This is an update to my first post about connecting a stepper motor to an Arduino or other microcontroller.
Wiring it up
This is a basic transistor circuit set up as a switch. It can also be called an open collector configuration since when it’s on it essentially connects what is on the output to ground. This type of circuit is useful for things like motors or lights where you are simply turning something on or off and need to provide more current than the microcontroller can. When it’s “on” it connects the output to ground and can pass a relatively large current through the transistor. When it’s “off”, the pullup resistor pulls the output high. When pulled high, it cannot provide much current, but since the controlled device is off, it doesn’t need to.
One thing to note on this type of circuit is that it is also an inverter. This means that when you input a high, you get a low output and when you input a low, you get a high output. This will come in handy later.
Since we are going to be driving an inductive load, it is a good idea to use a snubber diode (shown below) to arrest any voltage spikes that occur when you turn off the inductor (coil).
Here is an example of how this transistor switch circuit can be used to control a stepper motor. In this example I’m using four transistors for the four coil taps on the motor. This is a unipolar stepper motor so it has an extra tap that is connected to +5 volts (or whatever voltage you are using for the motor). This makes a unipolar motor easier to use since all you need to do is ground each of the four coils. With a bipolar stepper motor, you need a more advanced circuit called an H-Bridge that can swap the voltages on each end of each coil. (That’s something I may cover in a later post)
As you can see above this design requires four input lines from the Arduino.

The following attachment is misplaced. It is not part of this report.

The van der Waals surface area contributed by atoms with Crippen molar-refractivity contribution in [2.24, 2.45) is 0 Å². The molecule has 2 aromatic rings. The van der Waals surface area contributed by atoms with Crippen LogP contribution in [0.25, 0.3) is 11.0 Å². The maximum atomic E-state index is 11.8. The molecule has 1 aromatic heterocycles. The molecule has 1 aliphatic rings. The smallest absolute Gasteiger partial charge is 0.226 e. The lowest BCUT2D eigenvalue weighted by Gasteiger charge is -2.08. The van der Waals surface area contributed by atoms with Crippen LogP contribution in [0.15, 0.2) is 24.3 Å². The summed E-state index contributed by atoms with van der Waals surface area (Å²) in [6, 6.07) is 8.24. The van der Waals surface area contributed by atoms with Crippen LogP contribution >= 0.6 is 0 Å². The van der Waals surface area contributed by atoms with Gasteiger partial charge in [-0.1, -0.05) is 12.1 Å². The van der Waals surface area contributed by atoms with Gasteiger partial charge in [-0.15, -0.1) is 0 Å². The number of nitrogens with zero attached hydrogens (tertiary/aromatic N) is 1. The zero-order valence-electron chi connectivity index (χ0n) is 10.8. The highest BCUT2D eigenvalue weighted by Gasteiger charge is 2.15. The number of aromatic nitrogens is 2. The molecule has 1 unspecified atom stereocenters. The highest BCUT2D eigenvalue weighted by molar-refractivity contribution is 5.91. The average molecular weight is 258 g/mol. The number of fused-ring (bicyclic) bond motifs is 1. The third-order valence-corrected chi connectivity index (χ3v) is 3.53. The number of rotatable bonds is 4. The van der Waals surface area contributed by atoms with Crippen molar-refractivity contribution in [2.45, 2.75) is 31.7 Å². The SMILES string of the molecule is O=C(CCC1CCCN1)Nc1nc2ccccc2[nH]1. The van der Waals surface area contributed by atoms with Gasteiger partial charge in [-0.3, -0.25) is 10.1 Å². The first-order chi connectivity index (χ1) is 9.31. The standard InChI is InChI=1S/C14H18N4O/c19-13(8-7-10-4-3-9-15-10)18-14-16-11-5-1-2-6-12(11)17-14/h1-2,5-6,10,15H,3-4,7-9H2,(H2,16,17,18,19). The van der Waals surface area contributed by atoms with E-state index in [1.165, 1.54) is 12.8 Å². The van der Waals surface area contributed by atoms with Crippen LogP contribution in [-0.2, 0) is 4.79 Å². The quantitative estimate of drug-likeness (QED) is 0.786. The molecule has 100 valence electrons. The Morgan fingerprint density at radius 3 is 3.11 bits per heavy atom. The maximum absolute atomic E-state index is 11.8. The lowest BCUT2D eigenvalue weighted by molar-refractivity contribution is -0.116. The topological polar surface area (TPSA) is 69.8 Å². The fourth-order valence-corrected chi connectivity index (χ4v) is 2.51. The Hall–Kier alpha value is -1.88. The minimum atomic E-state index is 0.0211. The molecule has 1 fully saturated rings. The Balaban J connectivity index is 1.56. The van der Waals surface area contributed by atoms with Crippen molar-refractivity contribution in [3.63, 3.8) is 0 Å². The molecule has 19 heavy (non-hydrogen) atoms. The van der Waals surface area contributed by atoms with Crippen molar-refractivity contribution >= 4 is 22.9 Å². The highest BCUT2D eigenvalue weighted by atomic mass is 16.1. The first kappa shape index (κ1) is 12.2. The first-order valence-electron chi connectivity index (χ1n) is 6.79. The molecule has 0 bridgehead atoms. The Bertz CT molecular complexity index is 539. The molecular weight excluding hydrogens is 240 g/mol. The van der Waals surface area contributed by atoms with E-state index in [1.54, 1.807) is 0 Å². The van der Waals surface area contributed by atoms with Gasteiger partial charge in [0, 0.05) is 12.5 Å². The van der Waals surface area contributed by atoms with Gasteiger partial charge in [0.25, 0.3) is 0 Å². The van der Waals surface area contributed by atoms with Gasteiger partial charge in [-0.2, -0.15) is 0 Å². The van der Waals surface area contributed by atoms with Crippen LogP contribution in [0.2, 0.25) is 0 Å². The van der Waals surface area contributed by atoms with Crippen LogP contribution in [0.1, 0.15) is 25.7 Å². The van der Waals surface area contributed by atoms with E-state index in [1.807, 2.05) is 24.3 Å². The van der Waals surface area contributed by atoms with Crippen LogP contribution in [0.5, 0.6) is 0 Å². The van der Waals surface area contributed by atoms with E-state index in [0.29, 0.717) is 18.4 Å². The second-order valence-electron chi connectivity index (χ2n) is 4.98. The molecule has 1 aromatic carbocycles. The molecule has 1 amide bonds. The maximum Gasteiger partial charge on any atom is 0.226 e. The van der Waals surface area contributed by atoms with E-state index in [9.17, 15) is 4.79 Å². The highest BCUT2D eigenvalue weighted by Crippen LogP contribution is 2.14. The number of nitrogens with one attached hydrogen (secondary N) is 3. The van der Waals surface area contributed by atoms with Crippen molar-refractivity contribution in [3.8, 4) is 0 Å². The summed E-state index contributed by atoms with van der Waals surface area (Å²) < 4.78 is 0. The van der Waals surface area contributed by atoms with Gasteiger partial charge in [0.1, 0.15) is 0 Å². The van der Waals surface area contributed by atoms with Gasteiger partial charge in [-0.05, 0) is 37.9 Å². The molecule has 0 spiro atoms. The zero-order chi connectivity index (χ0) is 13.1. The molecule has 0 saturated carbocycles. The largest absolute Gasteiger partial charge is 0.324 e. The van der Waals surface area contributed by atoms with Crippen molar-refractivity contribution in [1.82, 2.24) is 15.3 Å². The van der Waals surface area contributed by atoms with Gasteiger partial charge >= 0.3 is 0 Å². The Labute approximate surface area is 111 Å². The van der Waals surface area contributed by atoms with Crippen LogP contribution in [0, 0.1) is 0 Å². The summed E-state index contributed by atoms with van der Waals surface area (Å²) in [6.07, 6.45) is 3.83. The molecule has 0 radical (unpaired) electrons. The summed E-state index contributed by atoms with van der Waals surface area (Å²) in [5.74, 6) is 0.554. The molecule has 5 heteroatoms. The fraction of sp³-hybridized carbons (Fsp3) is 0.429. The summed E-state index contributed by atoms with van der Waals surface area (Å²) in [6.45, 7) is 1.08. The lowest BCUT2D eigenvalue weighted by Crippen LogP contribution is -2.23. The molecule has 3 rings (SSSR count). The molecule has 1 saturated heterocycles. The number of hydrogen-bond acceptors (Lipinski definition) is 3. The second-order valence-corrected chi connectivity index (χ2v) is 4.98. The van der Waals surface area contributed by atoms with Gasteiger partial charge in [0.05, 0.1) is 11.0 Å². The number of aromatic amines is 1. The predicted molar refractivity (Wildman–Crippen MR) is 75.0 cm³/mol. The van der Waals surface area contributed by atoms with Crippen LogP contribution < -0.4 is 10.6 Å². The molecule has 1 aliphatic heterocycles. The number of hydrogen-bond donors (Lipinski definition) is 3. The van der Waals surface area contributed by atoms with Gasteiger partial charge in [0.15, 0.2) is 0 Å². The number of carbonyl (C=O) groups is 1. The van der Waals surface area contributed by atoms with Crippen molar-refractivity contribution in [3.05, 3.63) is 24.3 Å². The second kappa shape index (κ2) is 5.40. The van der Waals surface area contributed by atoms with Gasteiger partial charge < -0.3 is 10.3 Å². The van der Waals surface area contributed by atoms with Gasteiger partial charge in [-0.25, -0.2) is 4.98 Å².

Here is another illustration of it:
Now that the stepper motor is all hooked up, we need to talk about how to make it move. This is the basic sequence that makes the motor move.
Moving from one step in the sequence to the next makes the motor move one step. If you go forward in the sequence, the motor moves forward one step and if you go back, the motor moves back one step. Stepper motors also have a specific number of steps needed to move one full revolution. For example the motor I’m using has 200 steps in a revolution.
The Arduino software comes with a library that makes it easy to control a stepper motor. Here is some example code to get it going: random_stepper2.pde. One problem with this basic setup is that it requires four wires to control it. An Arduino only has twelve digital pins readily available, so if you have big plans for your Arduino project, you will run out of ports very quickly. Wouldn’t it be nice to only use two wires?
The Two Wire Method
I mentioned earlier that the NPN transistor switch is also an inverter, meaning it outputs the inverse of the output. If you give it a 1, you get a 0 and if you give it a 0, you get a 1.
Now if you look at the stepper sequence you might notice something interesting. Of pins 1a and 1b, they are never the same. They are always the opposite of the other one.
The same is true of the other pair:
So, if we use the output of one transistor switch as the input of another one, we can eliminate one unnecessary input on each side.
So now, our circuit looks more like this:
In the Arduino software sketch, the line to set up the stepper motor looked like this:
Stepper stepper(STEPS, 2, 3, 4, 5);
But with out new two wire system it needs to be changed to this:
Stepper stepper(STEPS, 2, 3);
And that’s all that needs to change as far as the code goes. It functions just the same.
Now go find a stepper motor and start experimenting. I found this motor in an old floppy drive. Old computers are a great place to find parts like motors, fans, lights, and lots of other things.
Let me know below if you found this guide helpful or to share your experience with stepper motors.